Expansion of Jupiter Hotel goes before Design Commission for advice (images)

Works Partnership have brought initial designs for an expansion of the Jupiter Hotel before the Design Commission. The new 6 story building would add 67 rooms on a site directly to the east of the existing hotel. The ground floor would include restaurant and retail spaces facing onto E Burnside, along with a lobby and reception located at the corner of the site. An event space as well as an upper level lounge, connected to the lobby by a stair, is proposed for the second floor. Guest rooms would be located in floors 3-6.

Jupiter Hotel

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Weekly Roundup: 120 SE Clay, Lloyd cinemas, Slabtown marketplace and more

120 SE Clay

120 SE Clay by developer Killian Pacific and architects Ankrom Moisan / Potestio Studio

Developer Killian Pacific announced this week that they are planning a second new office building in the Central Eastside, at 120 SE Clay. The project will be located one block to the west of their under construction Clay Creative project.

Portland Architecture published a Thanksgiving state of the city essay, looking at both the things to be grateful for and the things to be anxious about.

Breakside Brewing will open its third location at the LL Hawkins and Slabtown Marketplacereported the Willamette Week. The brewpub will join New Seasons, Consolidated Community Credit Union and Besaw’s restaurant.

Regal Cinemas have filed a lawsuit over the planned development at 1510 NE Multnomahwhich would replace the surface parking at the Regal Lloyd Center 10 & IMAX. As reported by The Oregonian “lawsuit contends that the parking at the site is ‘a material term’ of Eastgate’s lease and ‘critically necessary’ to the use of the property.”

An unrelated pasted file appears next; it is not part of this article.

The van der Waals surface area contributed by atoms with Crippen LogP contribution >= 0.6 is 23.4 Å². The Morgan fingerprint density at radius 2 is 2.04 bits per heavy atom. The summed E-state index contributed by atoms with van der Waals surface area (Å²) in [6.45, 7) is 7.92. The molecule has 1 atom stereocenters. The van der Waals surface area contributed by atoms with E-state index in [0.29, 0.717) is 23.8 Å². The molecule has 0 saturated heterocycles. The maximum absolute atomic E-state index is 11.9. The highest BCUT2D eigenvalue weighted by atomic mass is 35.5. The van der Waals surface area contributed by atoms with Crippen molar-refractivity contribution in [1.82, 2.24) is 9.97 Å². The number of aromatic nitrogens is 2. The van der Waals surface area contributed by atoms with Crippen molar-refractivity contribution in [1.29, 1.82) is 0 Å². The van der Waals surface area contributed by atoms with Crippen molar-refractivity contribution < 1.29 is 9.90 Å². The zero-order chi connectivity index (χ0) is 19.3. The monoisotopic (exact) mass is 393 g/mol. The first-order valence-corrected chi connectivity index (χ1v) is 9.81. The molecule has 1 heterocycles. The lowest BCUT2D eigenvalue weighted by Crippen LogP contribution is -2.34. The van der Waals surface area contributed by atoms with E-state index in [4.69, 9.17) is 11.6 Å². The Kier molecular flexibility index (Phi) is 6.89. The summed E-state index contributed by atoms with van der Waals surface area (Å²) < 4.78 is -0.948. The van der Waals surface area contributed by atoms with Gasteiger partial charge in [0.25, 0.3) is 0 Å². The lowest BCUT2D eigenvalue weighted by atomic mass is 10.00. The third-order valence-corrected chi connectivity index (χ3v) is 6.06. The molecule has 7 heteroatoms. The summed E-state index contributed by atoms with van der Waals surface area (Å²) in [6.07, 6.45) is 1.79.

Design Advice offered for Strata on N Williams (images)

Design-Build firm SolTerra have gone before the Design Commission for advice on their proposed Strata project on N Williams Ave. The mixed use building would include 5 floors of residential units, with 95 one and two bedroom units provided. The ground level would include 5 live/work units, as well as 3-4,000 sq ft of retail. 44 below-grade parking spaces and 144 long-term bike parking spaces would be provided for the use of the residents.


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Design Commission offers advice for 3rd and Taylor (images)

Ankrom Moisan Architects have gone before the Design Commission with proposals for a nearly full block development at SW 3rd and Taylor. The project for Onder Development would include a 20 story hotel building on the southern half of the block and a 10 story office building on the northern half of the block. The potential loss of two historic buildings on the site has brought significant attention to the project, including a mention by the Historic Landmarks Commission during their State of the City Presevation Report to the City Council last week.

3rd and Taylor

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Metro Reports: Union at St Johns, Ballou & Wright Building, 4335 SE Belmont and more

Union at St Johns

The Union at St Johns by Jones Architecture

Every week, the Bureau of Development Services publishes lists of Early Assistance applications, Land Use Reviews and Building Permits. We publish the highlights.